Knife sharpened for UD-3 budget

MIDDLEBURY — The UD-3 school board on Tuesday, Oct. 19, will begin asking the public’s help in crafting what district officials predict will be one the most difficult budgets ever put together for Middlebury Union Middle School and High School.
Plans call for the UD-3 board to draft a 2011-2012 budget that reflects a state-recommended 2-percent decrease in net education spending compared to this year’s budget. A 2-percent cut to $15,445,919 in net spending amounts to $341,565. But Addison Central Supervisory Union Superintendent Lee Sease said that because of inflation, school directors will probably have to find $661,000 in reductions.
“This is as tough as it gets,” Sease said of the cuts that will have to be considered.
So tough that the UD-3 board has, for the first time ever, formed a budget subcommittee that is working with school administrators to see how a 2-percent budget might translate into fewer programs, teachers and staff.
Cornwall resident and UD-3 board veteran Peter Conlon is a member of the budget subcommittee. The panel as of Monday had met once, with more gatherings in the offing in anticipation of UD-3 officials presenting the first draft of a 2011-2012 spending plan by early November.
“We always like to have as much input as possible, especially making these difficult decisions,” Conlon said.
It should be noted that UD-3 will not be alone in making difficult budget decisions this year. Vermont Education Commissioner Armando Vilaseca has asked all districts to present 2011-2012 budgets that are at least 2-percent leaner than this year, in order to adhere to the state Legislature’s “Challenges for Change” cost-cutting directive. Vilaseca has said he wants the schools to find a combined total of $23 million in savings next year.
Sease noted that while school districts aren’t being mandated to come in with 2-percent budget reductions, there will likely be some financial repercussions if the state doesn’t realize the targeted savings.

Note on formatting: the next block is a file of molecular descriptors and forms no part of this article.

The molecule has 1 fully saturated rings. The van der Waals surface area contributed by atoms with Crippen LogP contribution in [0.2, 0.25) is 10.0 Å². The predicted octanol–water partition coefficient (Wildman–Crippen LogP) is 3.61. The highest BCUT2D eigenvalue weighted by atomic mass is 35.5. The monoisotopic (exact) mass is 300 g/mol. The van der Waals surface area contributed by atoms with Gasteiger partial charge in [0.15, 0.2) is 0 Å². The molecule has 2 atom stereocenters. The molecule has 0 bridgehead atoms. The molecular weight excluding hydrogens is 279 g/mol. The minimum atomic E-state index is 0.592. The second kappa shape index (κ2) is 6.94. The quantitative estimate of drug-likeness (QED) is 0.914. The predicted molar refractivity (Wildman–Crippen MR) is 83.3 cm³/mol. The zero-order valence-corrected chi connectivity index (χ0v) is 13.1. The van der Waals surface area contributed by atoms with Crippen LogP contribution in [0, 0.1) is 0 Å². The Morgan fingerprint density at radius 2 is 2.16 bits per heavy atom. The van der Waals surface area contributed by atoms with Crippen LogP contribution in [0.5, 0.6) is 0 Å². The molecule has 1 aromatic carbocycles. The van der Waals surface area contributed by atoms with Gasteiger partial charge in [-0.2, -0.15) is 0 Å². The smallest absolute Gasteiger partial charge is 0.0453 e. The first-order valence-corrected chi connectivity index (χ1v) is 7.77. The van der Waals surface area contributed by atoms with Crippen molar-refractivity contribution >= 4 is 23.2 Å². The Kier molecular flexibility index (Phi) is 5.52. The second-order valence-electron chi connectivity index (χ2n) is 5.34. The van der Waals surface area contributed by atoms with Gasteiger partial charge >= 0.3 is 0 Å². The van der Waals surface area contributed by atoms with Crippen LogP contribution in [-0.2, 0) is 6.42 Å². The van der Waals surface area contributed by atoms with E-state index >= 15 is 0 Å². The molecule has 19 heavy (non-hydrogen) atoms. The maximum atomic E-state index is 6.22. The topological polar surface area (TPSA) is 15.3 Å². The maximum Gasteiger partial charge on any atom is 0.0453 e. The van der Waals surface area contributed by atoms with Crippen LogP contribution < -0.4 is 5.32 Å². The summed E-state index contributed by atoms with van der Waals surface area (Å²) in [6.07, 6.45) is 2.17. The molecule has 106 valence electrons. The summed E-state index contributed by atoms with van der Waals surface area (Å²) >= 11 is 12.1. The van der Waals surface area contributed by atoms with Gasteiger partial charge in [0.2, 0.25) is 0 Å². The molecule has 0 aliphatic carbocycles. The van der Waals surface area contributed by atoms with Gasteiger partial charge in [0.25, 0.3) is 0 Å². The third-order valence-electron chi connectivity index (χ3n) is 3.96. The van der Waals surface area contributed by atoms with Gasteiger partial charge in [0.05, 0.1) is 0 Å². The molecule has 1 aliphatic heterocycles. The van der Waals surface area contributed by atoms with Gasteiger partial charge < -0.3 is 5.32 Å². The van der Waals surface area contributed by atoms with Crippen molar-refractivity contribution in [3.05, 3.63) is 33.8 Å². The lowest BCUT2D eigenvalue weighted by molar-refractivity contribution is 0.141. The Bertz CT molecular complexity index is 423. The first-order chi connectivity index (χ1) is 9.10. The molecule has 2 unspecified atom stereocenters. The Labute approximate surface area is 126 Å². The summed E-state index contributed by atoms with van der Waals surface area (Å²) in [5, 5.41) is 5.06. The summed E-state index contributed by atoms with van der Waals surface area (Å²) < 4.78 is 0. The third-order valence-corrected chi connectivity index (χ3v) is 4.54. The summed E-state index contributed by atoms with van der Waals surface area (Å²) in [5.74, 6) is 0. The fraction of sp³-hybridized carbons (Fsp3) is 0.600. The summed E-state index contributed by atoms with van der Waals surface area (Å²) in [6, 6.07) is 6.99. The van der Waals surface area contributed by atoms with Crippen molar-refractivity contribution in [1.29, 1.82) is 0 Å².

“There is no penalty if you don’t make the reductions,” Sease said, “but the commissioner has been told that if the schools don’t do it, he’ll have to find (the savings) elsewhere.”
And Sease believes the only way the state would be able to reduce a substantial shortfall at its end would be to adjust the statewide education property tax rate. That, in turn, would force communities to come up with a greater share of school expenses.
Conlon noted that since 68 percent of UD-3’s overall spending is tied up in salaries and benefits, school directors will face some tough choices in order to achieve substantial savings.
“This amount of money that we are being asked to cut from the budget probably cannot be cut without looking at staffing levels at both schools, as well as extra-curricular programs,” Conlon said. “So we really need to hear from people as to what’s important to them in our (grades) 7-12 education.”
There are a combined total of 87 full-time equivalent teaching positions in UD-3, with 31 of those positions at the middle school and 56 at the high schools. There are a combined total of around 65 support staff at MUMS and MUHS.
It should be noted that teachers’ unions and school boards throughout the ACSU are still negotiating a new collective bargaining agreement. The previous pact expired June 30, 2009.
“One wild card is definitely the results of negotiations, which are ongoing,” Conlon said.
The ACSU and schools throughout the state have seen declining enrollment. The most recent verified student counts for UD-3 placed the MUHS enrollment at 652 and MUMS at 289, compared with 2004 enrollment of 716 at MUHS and 345 at MUMS.
School directors acknowledged that area residents continue to struggle amid a tough economy, and last March’s budget vote reflected some taxpayer angst and frustration. The spending plan, which reflected a 2.8-percent boost in spending, passed by a 1,070 to 981 tally.
“(The vote) was closer than it had been in some time,” Conlon said. “The Middlebury selectboard brought up its concern about the tax rate in Middlebury, and we certainly heard that. Now we need to hear from more members of the community. And we’d like to hear from the community before we start making specific cuts.”
In some good financial news, the upcoming UD-3 budget will reflect an additional $100,000 in revenues in transportation reimbursement. That’s because the UD-3 spending plan will now reflect the income from busing secondary-age students from each ACSU town to the high school, a revenue that had previously been factored into the elementary school budgets, according to Conlon.
“That will help us because it will lower our estimated education spending,” Conlon said.
School directors are prepared for the potential of many different messages form the citizens at the Oct. 19 UD-3 meeting, set for 6 p.m. in the MUHS library.
“The community may want us to cut more,” Conlon said, “and the community may want us to ignore Challenges for Change and maintain what most believe is a very good 7-12 education system.”
Reporter John Flowers is at [email protected].

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